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 Post subject: Scheduler thinks it has no more tasks, stuck in idle
PostPosted: Fri Aug 12, 2022 8:17 pm 
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Joined: Fri Aug 12, 2022 4:46 am
Posts: 3
Location: Christchurch, New Zealand
I have written a basic scheduler for my system which uses 4 SMP cores on x86_64.
One scheduler is initialised for each CPU, and new tasks are just scheduled on whichever processor has the fewest scheduled tasks.
The code definitely needs some work, but I'm trying to get it working first.

I have a series of tests built in to the kernel which run when initialisation is complete. Some of these schedule multiple processes in quick succession, wait for them to set some global variable, and then exit. Sometimes these processes have the same entry point, sometimes not. In any case, about 95% of the time my system will initialise and run all the tests and pass. I can even run the tests repeatedly in a loop without problems.

But if I do a 'make clean; make' in a loop, eventually one of my tests will hang. In my debugging adventures, I've found that despite having just called schedule(), the processor the task was scheduled on is stuck on the idle task. Interrupts continue to occur, but SwitchToNextTask() only ever chooses the idle task. Meanwhile the processor that called schedule() is stuck calling `YieldUntil(someData == TEST_SUCCESS_VAL)`, but that condition never occurs.

For some background, I keep the task list as one circular (doubly) linked list for each CPU. SwitchToNextTask() is called by both my timer interrupt, and by yield(), which is a software interrupt. When a task is scheduled, memory is allocated for the stack and the process control block. I place a pointer to the control block as well as to my DestroyTask function on the stack, so that when a process returns from its entry function, it will return to DestroyTask. DestroyTask can then just grab the control block off the stack. It checks if the process is joinable and if so, saves the return value and waits for it to be joined. Otherwise it changes the state to be destroyed. The memory allocator in the scheduler is a 'lockless' slab allocator used exclusively by the scheduler within scheduler spinlocks.

Here is the code for initialising the scheduler, called once for each CPU:

Code:
void
knsc_InitialiseScheduler(void *(*continuation)(void *),
                         void *continuationArgs,
                         bool bootstrapProcessor)
{
   SpinlockAcquire(&sched);

   static bool dejaVu = false;
   if (!dejaVu) {
      knsc_InitialiseSchedulerAllocator();
      dejaVu = true;
   }

   u8 thisCpu = knsm_ThisCpuId();
   numScheduledTasksFor[thisCpu] = 1;

   first[thisCpu] = knsc_AllocateProcess();
   kmemset(first[thisCpu], 0x00, sizeof *first[thisCpu]);

   knsc_threadAttr_t attr = 1; /* NOT_JOINABLE */
   InitProcessStructCommonElements(first[thisCpu], (u64) IdleTask, 0, &attr);

   current[thisCpu] = knsc_AllocateProcess();
   kmemset(current[thisCpu], 0x00, sizeof *current[thisCpu]);

   current[thisCpu]->next = first[thisCpu];
   current[thisCpu]->prev = first[thisCpu];
   first[thisCpu]->next   = current[thisCpu];
   first[thisCpu]->prev   = current[thisCpu];

   SpinlockRelease(&sched);

   if (continuation != NULL) {
      knsc_Schedule(&attr, continuation, continuationArgs); /* Only executed on BSP, other processors wait in the idle task for something to do */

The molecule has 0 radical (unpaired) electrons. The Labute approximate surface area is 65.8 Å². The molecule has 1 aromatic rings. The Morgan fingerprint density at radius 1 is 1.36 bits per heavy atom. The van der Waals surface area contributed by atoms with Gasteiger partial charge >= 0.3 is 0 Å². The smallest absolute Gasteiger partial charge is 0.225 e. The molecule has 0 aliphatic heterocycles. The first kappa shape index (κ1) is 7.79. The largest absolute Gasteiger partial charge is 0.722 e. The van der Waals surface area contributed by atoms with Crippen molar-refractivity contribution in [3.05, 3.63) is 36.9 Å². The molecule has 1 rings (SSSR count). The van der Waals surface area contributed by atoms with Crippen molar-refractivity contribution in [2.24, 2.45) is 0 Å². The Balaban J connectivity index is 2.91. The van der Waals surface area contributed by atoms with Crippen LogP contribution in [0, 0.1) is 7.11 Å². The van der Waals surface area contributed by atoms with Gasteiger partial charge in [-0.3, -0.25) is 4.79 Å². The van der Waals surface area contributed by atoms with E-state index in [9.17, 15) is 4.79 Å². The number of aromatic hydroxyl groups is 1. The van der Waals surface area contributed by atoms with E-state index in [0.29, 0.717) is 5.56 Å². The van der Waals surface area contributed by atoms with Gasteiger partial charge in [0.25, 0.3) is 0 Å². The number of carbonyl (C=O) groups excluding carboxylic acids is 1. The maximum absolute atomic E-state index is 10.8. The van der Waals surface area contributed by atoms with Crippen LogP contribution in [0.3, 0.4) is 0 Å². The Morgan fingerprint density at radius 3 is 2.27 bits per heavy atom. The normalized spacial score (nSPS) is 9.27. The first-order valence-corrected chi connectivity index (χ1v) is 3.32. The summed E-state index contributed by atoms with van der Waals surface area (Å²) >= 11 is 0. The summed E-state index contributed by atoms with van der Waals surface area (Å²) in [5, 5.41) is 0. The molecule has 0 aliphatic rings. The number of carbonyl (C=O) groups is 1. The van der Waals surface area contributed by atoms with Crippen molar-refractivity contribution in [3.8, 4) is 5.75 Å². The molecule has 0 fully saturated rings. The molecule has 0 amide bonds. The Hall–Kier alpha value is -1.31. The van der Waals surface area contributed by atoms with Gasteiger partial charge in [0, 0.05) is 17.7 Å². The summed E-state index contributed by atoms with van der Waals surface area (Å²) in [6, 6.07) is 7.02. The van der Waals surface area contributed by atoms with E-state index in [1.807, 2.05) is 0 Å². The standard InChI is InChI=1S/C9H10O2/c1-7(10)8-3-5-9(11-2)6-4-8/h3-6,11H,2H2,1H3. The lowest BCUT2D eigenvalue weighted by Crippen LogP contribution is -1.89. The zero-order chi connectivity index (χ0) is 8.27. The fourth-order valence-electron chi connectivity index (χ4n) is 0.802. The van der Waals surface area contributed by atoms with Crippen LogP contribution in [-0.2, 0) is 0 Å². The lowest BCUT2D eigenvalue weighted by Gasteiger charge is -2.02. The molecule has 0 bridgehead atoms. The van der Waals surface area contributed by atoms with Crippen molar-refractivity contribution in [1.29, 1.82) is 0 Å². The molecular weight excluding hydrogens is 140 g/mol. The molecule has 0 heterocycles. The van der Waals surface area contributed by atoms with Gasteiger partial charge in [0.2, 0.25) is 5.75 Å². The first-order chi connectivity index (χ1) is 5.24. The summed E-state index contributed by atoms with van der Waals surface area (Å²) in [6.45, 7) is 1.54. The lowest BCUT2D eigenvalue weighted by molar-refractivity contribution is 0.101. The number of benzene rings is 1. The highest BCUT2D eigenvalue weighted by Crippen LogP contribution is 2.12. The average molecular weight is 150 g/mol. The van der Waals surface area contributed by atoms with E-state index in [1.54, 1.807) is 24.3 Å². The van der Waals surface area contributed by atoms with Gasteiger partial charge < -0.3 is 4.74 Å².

}

   if (bootstrapProcessor) {
      knar_RegisterSchedYieldHandler(SwitchToNextTask);
      knar_RegisterForTimerInterruptNotifications(SwitchToNextTask);
      kprintf("Initialised scheduler\n");
   }

   ++numSchedulersRunning;
}


Here is the code for scheduling new tasks:

Code:
knsc_thread_t
knsc_Schedule(knsc_threadAttr_t const *attr, void *(*entry)(void *), void *args)
{
   knsc_thread_t id = { 0 };

   SpinlockAcquire(&sched);
   u8 cpu = WhichCpuShouldTaskBeScheduledOn(); /* Whichever CPU has the shortest task list */

   struct process *new = knsc_AllocateProcess();
   kmemset(new, 0x00, sizeof *new);

   new->prev              = first[cpu]->prev;
   new->next              = first[cpu];
   first[cpu]->prev->next = new;
   first[cpu]->prev       = new;

   InitProcessStructCommonElements(new, (u64) entry, (u64) args, attr);

   ++numScheduledTasksFor[cpu];
   id = new->processId;

   SpinlockRelease(&sched);

   return id;
}


The code which initialises the control block:
Code:
static void
InitProcessStructCommonElements(struct process *p,
                                u64 entry,
                                u64 argsP,
                                knsc_threadAttr_t const *attr)
{
   p->state      = RUNNABLE;
   p->processId  = currentProcessId++;

   if (attr != NULL) {
      p->attributes = *attr;
   } else {
      p->attributes = 0;
   }

   p->regs.rip = entry;
   p->regs.rsp = (u64) knsc_AllocateDefaultStack() + DEFAULT_STACK_SIZE;
   p->originalRsp = p->regs.rsp;

   p->regs.cs     = DEFAULT_CS; /* 0x08 */
   p->regs.rflags = DEFAULT_RFLAGS; /* 0x202 */
   p->regs.ss     = DEFAULT_SS; /* 0x00 */

   p->regs.rdi = argsP;

   p->regs.rsp -= sizeof(u64); /* Store the control block on the stack so DestroyTask can recover it */
   *((u64 *) p->regs.rsp) = (u64) p;

   p->regs.rsp -= sizeof(u64); /* Store the DestroyTask address so we'll return to it when the thread exits */
   extern void knsc_DestroyTask_Stub(void);
   *(u64 *) (p->regs.rsp) = (u64) knsc_DestroyTask_Stub;
}


SwitchToNextTask, called by timer interrupts and yield()
Code:
static void
SwitchToNextTask(struct registers *regs, u64 _unused(ticksSinceBoot))